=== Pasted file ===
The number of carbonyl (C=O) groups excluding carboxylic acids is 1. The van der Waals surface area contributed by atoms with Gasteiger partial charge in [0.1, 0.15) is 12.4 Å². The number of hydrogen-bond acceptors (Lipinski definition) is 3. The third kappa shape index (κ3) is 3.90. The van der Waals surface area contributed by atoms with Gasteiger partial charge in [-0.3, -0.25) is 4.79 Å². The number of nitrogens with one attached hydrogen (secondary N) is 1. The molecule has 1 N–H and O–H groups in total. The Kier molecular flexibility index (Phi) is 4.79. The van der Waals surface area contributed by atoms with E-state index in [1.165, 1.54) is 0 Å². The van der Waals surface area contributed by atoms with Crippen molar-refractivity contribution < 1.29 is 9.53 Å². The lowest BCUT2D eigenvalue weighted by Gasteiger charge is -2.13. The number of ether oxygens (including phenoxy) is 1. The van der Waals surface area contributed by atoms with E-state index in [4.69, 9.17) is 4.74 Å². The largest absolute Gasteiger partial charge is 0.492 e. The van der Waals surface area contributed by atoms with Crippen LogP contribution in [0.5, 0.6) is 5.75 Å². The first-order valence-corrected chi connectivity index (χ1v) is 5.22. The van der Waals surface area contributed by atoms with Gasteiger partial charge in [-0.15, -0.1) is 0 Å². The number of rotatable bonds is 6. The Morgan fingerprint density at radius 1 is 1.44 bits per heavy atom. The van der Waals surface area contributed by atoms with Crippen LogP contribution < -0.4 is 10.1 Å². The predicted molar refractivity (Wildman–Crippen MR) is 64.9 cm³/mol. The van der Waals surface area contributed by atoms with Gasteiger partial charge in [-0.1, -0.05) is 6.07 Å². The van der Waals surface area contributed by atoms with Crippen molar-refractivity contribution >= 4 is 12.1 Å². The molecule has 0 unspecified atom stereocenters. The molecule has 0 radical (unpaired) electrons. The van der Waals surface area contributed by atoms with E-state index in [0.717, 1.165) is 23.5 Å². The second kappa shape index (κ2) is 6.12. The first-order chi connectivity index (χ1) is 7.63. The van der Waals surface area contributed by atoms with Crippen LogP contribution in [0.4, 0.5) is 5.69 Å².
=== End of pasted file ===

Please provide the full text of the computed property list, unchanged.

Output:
The number of carbonyl (C=O) groups excluding carboxylic acids is 1. The van der Waals surface area contributed by atoms with Gasteiger partial charge in [0.1, 0.15) is 12.4 Å². The number of hydrogen-bond acceptors (Lipinski definition) is 3. The third kappa shape index (κ3) is 3.90. The van der Waals surface area contributed by atoms with Gasteiger partial charge in [-0.3, -0.25) is 4.79 Å². The number of nitrogens with one attached hydrogen (secondary N) is 1. The molecule has 1 N–H and O–H groups in total. The Kier molecular flexibility index (Phi) is 4.79. The van der Waals surface area contributed by atoms with E-state index in [1.165, 1.54) is 0 Å². The van der Waals surface area contributed by atoms with Crippen molar-refractivity contribution < 1.29 is 9.53 Å². The lowest BCUT2D eigenvalue weighted by Gasteiger charge is -2.13. The number of ether oxygens (including phenoxy) is 1. The van der Waals surface area contributed by atoms with E-state index in [4.69, 9.17) is 4.74 Å². The largest absolute Gasteiger partial charge is 0.492 e. The van der Waals surface area contributed by atoms with Crippen LogP contribution in [0.5, 0.6) is 5.75 Å². The first-order valence-corrected chi connectivity index (χ1v) is 5.22. The van der Waals surface area contributed by atoms with Gasteiger partial charge in [-0.15, -0.1) is 0 Å². The number of rotatable bonds is 6. The Morgan fingerprint density at radius 1 is 1.44 bits per heavy atom. The van der Waals surface area contributed by atoms with Crippen LogP contribution < -0.4 is 10.1 Å². The predicted molar refractivity (Wildman–Crippen MR) is 64.9 cm³/mol. The van der Waals surface area contributed by atoms with Gasteiger partial charge in [-0.1, -0.05) is 6.07 Å². The van der Waals surface area contributed by atoms with Crippen molar-refractivity contribution >= 4 is 12.1 Å². The molecule has 0 unspecified atom stereocenters. The molecule has 0 radical (unpaired) electrons. The van der Waals surface area contributed by atoms with E-state index in [0.717, 1.165) is 23.5 Å². The second kappa shape index (κ2) is 6.12. The first-order chi connectivity index (χ1) is 7.63. The van der Waals surface area contributed by atoms with Crippen LogP contribution in [0.4, 0.5) is 5.69 Å².